Hamilton Branch State Park is located in Plum Branch, South Carolina on the Georgia line, just north of Augusta. It has beautiful waterfront sites on Thurmond Lake, off the Savannah River. We crossed over Thurmond Lake Dam on the way into the park. I’m not scared of heights, but I had a little bit of anxiety going over the Dam with the camper in tow. It was a long way down. Hamilton Branch State Park has 173 sites with water and electricity, but you must do your research when booking these sites. Half of the sites are not laid out for travel trailers and 5th wheels.
We specifically booked Hamilton Branch State Park because of its proximity to Hwy 20 and because it was halfway between home and Huntington Beach State Park. I had seen multiple posts on facebook of gorgeous lakefront sites, but there is a downfall to this park. Hamilton Branch State Park was built in 1972 and I’m not sure what the builder was thinking with the placement of the sites. About half of the sites are backwards, living areas not facing the lake. I was aware of this when booking, but I’m sure many people are disappointed when they arrive at their site. Our camp neighbor, Mike, made their site a pull-thru in order to have their camper facing the correct direction. He had to leave his truck in front the camper the entire weekend and would have to back out of the site when they left. It appears the backwards sites are the odd numbers, but do not hold me to that. These sites are great for tent campers, not so great for people with RVs.
We arrived around 9 p.m. in the dark to a closed visitors center. On the door was a list of sites that were available in case anyone wanted to come in during the night. Site 192 is located on the website in section C-D. They do not use these letters on signs within the park, only site numbers. When we arrived to the site we realized that many of them were set up with a ‘T’ driveway. We shared the driveway with site 193, but had plenty of room and this set up offered a lot of privacy. There was no one to our right and we were far enough away from the road that people couldn’t see into our site. The tricky part was getting the camper situated. We had to back up the camper with an S curve all the while avoiding the trees and staying on the driveway. Our neighbor came outside to be a second spotter, which was a great help. Mike and Renee complimented my work as the navigator for getting the camper backed in.
Once in the site we were level side to side, but the water hose just barely reached the hook-up at the back of the camper. We had a great view of Thurmond Lake with a little path to the water. Our neighbors had an even better view of the island across the lake. Both site 192 and 193 seemed great for bring in kayaks, boats, fishing, and swimming. We did not swim while we were there since it was overcast and a little chilly. Our neighbors had family come in on Saturday on site 194. It is a pull-thru site, but did not have access to the water. In this peninsula I would prefer to have our site (192) or site 198. Site 198 did have a bit of a slope down to the water though.
Thurmond Lake was high and areas of Hamilton Branch State Park were flooded. In a drive around the park we saw a couple areas of picnic tables that were underwater. To the right of our site was a swampy area, but the bugs were not bad. We used our Thermacell unit to keep mosquitoes away.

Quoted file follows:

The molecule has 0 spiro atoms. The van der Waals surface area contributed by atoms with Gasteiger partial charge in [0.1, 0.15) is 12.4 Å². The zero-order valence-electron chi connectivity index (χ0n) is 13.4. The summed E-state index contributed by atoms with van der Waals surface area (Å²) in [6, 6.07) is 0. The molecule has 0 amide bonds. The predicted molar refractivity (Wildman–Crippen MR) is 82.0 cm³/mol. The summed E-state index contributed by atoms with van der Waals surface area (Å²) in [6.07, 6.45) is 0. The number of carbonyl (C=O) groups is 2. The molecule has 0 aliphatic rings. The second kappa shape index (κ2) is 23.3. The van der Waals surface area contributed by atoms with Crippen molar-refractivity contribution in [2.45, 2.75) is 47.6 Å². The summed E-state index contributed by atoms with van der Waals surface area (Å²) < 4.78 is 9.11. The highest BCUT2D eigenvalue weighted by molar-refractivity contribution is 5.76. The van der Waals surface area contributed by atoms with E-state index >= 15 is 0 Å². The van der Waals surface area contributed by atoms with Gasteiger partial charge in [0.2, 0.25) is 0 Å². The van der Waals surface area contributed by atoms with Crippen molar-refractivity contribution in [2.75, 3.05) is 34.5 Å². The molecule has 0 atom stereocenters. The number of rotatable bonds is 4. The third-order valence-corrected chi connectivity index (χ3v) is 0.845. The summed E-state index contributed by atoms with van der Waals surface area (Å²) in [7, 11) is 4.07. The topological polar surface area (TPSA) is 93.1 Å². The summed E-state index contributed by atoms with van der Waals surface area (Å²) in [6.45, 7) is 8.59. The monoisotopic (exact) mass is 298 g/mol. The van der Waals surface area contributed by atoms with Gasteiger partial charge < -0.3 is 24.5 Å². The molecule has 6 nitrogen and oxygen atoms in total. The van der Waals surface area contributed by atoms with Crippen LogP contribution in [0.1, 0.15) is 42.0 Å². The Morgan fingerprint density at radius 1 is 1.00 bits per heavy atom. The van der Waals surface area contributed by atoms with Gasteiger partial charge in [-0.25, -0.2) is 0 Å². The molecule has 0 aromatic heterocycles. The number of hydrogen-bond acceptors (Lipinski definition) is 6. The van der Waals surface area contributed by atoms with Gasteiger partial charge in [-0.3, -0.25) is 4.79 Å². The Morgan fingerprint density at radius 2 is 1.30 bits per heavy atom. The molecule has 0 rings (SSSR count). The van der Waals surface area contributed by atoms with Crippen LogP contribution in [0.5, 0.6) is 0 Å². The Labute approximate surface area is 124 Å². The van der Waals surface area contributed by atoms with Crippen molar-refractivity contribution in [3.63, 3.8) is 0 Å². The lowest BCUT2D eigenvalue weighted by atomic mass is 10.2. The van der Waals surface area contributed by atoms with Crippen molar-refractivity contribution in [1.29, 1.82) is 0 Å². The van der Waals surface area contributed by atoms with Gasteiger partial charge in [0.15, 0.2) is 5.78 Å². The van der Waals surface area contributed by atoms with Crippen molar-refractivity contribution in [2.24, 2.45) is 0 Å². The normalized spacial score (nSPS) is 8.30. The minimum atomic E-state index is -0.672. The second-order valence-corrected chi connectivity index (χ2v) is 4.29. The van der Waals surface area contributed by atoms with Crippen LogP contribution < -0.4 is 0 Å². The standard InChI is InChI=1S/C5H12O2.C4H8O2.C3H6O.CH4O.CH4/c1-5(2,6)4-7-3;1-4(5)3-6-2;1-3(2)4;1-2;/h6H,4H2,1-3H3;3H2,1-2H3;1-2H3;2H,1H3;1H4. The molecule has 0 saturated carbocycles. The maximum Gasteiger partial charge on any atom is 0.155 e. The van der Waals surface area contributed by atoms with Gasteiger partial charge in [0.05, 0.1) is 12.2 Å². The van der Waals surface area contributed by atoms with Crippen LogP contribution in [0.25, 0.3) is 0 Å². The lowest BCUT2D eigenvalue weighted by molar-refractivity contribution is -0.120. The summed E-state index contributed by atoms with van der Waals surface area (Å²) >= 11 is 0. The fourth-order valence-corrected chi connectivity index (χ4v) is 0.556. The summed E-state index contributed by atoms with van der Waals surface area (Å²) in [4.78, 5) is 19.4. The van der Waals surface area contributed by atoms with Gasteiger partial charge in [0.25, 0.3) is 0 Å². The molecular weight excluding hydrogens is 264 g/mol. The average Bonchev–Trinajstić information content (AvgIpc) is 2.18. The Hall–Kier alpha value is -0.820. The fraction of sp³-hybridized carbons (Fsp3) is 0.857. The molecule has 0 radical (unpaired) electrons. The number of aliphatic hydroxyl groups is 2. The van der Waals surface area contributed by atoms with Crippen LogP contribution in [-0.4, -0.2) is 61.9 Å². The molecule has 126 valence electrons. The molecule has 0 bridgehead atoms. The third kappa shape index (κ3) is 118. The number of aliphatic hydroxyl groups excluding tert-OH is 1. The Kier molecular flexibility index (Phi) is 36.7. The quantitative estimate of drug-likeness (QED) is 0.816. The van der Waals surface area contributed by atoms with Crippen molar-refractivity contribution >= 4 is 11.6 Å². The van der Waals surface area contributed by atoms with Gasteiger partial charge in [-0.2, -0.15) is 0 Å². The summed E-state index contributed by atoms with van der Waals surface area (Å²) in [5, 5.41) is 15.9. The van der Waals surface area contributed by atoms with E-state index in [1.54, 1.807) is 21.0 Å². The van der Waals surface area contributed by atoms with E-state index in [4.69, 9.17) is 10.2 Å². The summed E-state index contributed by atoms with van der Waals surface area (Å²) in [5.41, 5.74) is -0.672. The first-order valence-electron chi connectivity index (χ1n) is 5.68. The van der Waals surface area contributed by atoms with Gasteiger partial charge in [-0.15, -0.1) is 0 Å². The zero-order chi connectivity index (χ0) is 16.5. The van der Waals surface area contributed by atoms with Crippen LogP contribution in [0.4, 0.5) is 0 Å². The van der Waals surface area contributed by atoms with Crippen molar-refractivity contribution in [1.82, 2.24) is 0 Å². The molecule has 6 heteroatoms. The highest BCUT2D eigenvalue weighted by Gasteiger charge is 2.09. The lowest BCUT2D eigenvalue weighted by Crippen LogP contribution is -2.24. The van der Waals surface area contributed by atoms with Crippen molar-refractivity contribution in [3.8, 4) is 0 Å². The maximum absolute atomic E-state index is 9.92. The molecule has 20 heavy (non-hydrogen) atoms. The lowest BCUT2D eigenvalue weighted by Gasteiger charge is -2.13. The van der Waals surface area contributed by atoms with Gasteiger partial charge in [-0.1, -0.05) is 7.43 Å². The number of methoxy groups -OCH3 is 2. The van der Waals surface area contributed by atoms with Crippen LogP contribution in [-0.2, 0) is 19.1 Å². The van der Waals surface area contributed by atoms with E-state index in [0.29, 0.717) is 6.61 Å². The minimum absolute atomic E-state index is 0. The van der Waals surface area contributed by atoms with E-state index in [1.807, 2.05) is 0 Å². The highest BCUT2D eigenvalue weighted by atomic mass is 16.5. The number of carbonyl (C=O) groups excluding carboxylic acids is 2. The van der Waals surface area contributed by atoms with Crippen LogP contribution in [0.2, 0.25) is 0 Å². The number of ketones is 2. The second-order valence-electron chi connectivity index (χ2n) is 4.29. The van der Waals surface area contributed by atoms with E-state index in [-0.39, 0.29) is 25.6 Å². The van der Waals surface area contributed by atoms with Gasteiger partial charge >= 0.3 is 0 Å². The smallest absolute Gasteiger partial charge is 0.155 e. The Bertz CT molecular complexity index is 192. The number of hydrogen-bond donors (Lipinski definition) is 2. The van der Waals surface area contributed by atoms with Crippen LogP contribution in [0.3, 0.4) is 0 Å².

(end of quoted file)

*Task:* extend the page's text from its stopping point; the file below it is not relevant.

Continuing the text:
We realized we forgot our dog leads, dog water bucket, and grill at home. Two of the three items we can live without, but we knew we needed dog leads for the weekend and trip to the beach. It’s a long drive into town to visit Walmart, more than 30 minutes. At walmart we found a different type of lead than we already had at home, but could not find any firewood. Thankfully there was a Lowes down the street that had some. We got lunch in town and drove over to Thurmond Lake Dam to check out the view we missed the night before in the dark. The visitors center was closed, but would have been a great spot for a picnic. We saw some scuba divers unpacking after a dive. Across the street is the access to Thurmond Dam. There is public parking, a boat ramp, and a couple trails below the dam. On our way into to the campground we did our official check-in. They did not seem to care that we had not done it yet and I’m not sure it would have mattered if we didn’t. I saw the ranger drive by on the main road, but they never came down the smaller road our site was on.
We had offered to get anything from Walmart for our neighbors that they might need and they asked for firewood. When we came back to the site they invited us over for drinks. That progressed to us spending the entire day and evening at their site. Even in the time of covid, we established a new friendship and stayed safe by social distancing across the campfire. We were invited to enjoy Renee’s shepherd’s pie and pasta salad for dinner. Hope to cross paths with Renee and Mike in the future—camping people are the best.
Things we learned:
- You may have noticed a different truck in these photos. My father-in-law graciously let us borrow his old truck since our Colorado’s check engine light is on. The F250 was a lot of truck for our Imagine 2150 and it was awesome for the long trip. Had to tell Heather, no we are not going to the dealership when we get home.
- Double check for obvious things like dog leads. We keep these in the dog water bucket in the garage between trips, but since our Colorado was in the garage it blocked our view of the bucket.